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The Experts Are In
It's difficult to say what most draws students to the second floor of Gross Hall -- the promise of free coffee, fresh chocolate chip cookies at 3 p.m. or top-notch research advice.
In the warm-hued space surrounding the Connection Bar, where comfy armchairs and workspace nooks abound, they can enjoy all three.
Modeled after Apple's Genius Bars, the Connection Bar offers tech support with a research twist to the Duke community. A team of advanced graduate students staffs the Bar 40 hours a week to offer guidance on every step of the research process, from designing an experiment, to conducting fieldwork, to analyzing and interpreting data.
It's just one of a number of places on campus offering students and faculty the opportunity to sharpen and expand their research toolkits. In the basement of Perkins library, the service desk at The Link provides training and rents out equipment like video recorders, iPads and webcams. Two floors up, Data and GIS Services runs boot camps and consulting on mapping, data visualization and processing.
The Connection Bar is part of the Social Science Research Institute (SSRI), which recently expanded into a transformed Gross Hall alongside projects like the Duke Energy Initiative and the Duke Innovation and Entrepreneurship Initiative.
Alexandra Cooper, associate director of education at SSRI, said the Connection Bar is already "setting the tone of this as a place where people come to interact."
Throughout the day, a steady flow of help requests arrive -- both in person and virtually, through the Connection Bar's live chat service -- ranging from undergraduates in need of honors thesis help all the way up to professors. The Bar serves more than just social science researchers; Duke Medical doctors have come for software support and biologists for modeling questions.
Not surprisingly, exam times mark the busiest spells of the year, but with drop-in hours until 6 p.m. on weekdays, "there's always somebody here to be available," Cooper said.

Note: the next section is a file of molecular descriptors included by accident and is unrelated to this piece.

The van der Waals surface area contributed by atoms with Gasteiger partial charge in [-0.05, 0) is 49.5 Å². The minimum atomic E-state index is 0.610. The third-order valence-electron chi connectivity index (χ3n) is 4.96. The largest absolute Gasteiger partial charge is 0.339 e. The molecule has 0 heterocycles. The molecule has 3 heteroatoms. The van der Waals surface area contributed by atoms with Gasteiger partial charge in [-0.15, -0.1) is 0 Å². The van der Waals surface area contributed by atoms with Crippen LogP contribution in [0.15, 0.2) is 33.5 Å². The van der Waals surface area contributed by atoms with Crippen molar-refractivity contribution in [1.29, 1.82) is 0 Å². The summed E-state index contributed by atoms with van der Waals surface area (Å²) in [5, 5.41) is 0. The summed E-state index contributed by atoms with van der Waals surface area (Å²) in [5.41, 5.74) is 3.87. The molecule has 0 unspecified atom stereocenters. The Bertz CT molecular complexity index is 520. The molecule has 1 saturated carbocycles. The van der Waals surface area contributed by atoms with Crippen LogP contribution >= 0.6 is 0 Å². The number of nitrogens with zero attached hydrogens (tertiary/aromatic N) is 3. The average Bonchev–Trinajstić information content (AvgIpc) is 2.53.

Consultants can tackle basic problems with statistical software like STATA, SAS and R, or more nuanced questions about the best way to gather and understand different types of data. Alison Koenka, a PhD student in the department of psychology and neuroscience, specializes in meta-analysis, a method of statistically combining outcomes from existing studies. If you're looking to work with ethnographic or historical data, you might be referred to Whitney Welsh, a post-doc in sociology.
The Connection Bar also offers workshops, sometimes in conjunction with Data and GIS Services, on the same topics their consultants address.
While they're helping clients at the Bar, the graduate students working there are sharpening their own research acumen at the same time. "Some of my most important learning experiences this year, in terms of statistics and methods, have happened here," Koenka said.
Jonathan Morgan, a graduate student in sociology, grew skilled at maneuvering Qualtrics, an online survey-building tool, after another student came in with questions about the tool. He and Welsh are also teaming up to run a joint analysis, an effort that never would have happened if the two hadn't met as consultants.
"It can be really exciting. People come in here with cool ideas, and we get to help move them along," said Morgan.
Of course, the free coffee doesn't hurt, either.